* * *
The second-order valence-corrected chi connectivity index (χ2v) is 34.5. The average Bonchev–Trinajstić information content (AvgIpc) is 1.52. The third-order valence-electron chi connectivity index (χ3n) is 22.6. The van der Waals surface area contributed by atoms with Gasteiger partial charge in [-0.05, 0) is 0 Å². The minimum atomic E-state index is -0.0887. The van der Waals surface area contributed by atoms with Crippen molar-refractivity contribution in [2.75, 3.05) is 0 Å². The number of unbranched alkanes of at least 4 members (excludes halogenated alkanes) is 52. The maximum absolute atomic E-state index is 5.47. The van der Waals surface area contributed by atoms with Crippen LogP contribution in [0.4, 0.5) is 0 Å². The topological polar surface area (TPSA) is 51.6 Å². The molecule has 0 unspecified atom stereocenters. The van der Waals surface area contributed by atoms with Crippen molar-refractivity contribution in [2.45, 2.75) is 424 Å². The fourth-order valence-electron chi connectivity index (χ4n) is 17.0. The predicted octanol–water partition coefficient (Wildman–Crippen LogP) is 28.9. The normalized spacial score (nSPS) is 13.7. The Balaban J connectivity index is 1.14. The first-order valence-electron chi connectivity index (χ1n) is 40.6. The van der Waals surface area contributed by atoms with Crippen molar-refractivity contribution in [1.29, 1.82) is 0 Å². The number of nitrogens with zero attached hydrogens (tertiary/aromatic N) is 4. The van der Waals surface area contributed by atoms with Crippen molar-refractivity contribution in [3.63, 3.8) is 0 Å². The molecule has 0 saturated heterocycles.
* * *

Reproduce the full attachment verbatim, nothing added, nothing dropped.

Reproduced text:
The second-order valence-corrected chi connectivity index (χ2v) is 34.5. The average Bonchev–Trinajstić information content (AvgIpc) is 1.52. The third-order valence-electron chi connectivity index (χ3n) is 22.6. The van der Waals surface area contributed by atoms with Gasteiger partial charge in [-0.05, 0) is 0 Å². The minimum atomic E-state index is -0.0887. The van der Waals surface area contributed by atoms with Crippen molar-refractivity contribution in [2.75, 3.05) is 0 Å². The number of unbranched alkanes of at least 4 members (excludes halogenated alkanes) is 52. The maximum absolute atomic E-state index is 5.47. The van der Waals surface area contributed by atoms with Crippen LogP contribution in [0.4, 0.5) is 0 Å². The topological polar surface area (TPSA) is 51.6 Å². The molecule has 0 unspecified atom stereocenters. The van der Waals surface area contributed by atoms with Crippen molar-refractivity contribution in [2.45, 2.75) is 424 Å². The fourth-order valence-electron chi connectivity index (χ4n) is 17.0. The predicted octanol–water partition coefficient (Wildman–Crippen LogP) is 28.9. The normalized spacial score (nSPS) is 13.7. The Balaban J connectivity index is 1.14. The first-order valence-electron chi connectivity index (χ1n) is 40.6. The van der Waals surface area contributed by atoms with Crippen molar-refractivity contribution in [1.29, 1.82) is 0 Å². The number of nitrogens with zero attached hydrogens (tertiary/aromatic N) is 4. The van der Waals surface area contributed by atoms with Crippen molar-refractivity contribution in [3.63, 3.8) is 0 Å². The molecule has 0 saturated heterocycles.